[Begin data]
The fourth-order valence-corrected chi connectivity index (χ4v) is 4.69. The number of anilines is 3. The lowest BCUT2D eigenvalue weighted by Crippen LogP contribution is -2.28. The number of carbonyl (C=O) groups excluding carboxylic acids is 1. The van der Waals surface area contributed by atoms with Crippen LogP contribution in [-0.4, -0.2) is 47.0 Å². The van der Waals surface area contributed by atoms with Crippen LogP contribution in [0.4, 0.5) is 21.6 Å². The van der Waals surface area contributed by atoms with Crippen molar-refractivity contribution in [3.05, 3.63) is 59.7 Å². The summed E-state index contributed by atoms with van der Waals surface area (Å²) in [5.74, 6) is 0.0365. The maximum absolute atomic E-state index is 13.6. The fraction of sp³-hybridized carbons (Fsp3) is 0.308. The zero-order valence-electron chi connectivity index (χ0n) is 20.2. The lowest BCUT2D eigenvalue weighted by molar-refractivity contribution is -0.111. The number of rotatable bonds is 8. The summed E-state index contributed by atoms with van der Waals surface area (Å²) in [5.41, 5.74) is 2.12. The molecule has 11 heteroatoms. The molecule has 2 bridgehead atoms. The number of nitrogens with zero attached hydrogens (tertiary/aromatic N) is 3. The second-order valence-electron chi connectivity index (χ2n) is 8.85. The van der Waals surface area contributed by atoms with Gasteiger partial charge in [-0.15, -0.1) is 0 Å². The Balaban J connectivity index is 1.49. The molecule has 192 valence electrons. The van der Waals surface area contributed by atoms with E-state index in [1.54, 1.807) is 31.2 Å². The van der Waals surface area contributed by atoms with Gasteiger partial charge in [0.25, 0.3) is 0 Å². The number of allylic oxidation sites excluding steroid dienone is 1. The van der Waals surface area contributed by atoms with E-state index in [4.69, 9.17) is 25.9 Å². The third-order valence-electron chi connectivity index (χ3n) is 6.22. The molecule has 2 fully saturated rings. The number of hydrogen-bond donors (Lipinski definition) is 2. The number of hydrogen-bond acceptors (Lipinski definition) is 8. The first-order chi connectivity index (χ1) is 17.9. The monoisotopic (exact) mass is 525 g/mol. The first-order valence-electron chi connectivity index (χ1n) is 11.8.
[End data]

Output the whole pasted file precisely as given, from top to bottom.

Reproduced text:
The fourth-order valence-corrected chi connectivity index (χ4v) is 4.69. The number of anilines is 3. The lowest BCUT2D eigenvalue weighted by Crippen LogP contribution is -2.28. The number of carbonyl (C=O) groups excluding carboxylic acids is 1. The van der Waals surface area contributed by atoms with Crippen LogP contribution in [-0.4, -0.2) is 47.0 Å². The van der Waals surface area contributed by atoms with Crippen LogP contribution in [0.4, 0.5) is 21.6 Å². The van der Waals surface area contributed by atoms with Crippen molar-refractivity contribution in [3.05, 3.63) is 59.7 Å². The summed E-state index contributed by atoms with van der Waals surface area (Å²) in [5.74, 6) is 0.0365. The maximum absolute atomic E-state index is 13.6. The fraction of sp³-hybridized carbons (Fsp3) is 0.308. The zero-order valence-electron chi connectivity index (χ0n) is 20.2. The lowest BCUT2D eigenvalue weighted by molar-refractivity contribution is -0.111. The number of rotatable bonds is 8. The summed E-state index contributed by atoms with van der Waals surface area (Å²) in [5.41, 5.74) is 2.12. The molecule has 11 heteroatoms. The molecule has 2 bridgehead atoms. The number of nitrogens with zero attached hydrogens (tertiary/aromatic N) is 3. The second-order valence-electron chi connectivity index (χ2n) is 8.85. The van der Waals surface area contributed by atoms with Gasteiger partial charge in [-0.15, -0.1) is 0 Å². The Balaban J connectivity index is 1.49. The molecule has 192 valence electrons. The van der Waals surface area contributed by atoms with E-state index in [1.54, 1.807) is 31.2 Å². The van der Waals surface area contributed by atoms with Gasteiger partial charge in [0.25, 0.3) is 0 Å². The number of allylic oxidation sites excluding steroid dienone is 1. The van der Waals surface area contributed by atoms with E-state index in [4.69, 9.17) is 25.9 Å². The third-order valence-electron chi connectivity index (χ3n) is 6.22. The molecule has 2 fully saturated rings. The number of hydrogen-bond donors (Lipinski definition) is 2. The number of hydrogen-bond acceptors (Lipinski definition) is 8. The first-order chi connectivity index (χ1) is 17.9. The monoisotopic (exact) mass is 525 g/mol. The first-order valence-electron chi connectivity index (χ1n) is 11.8.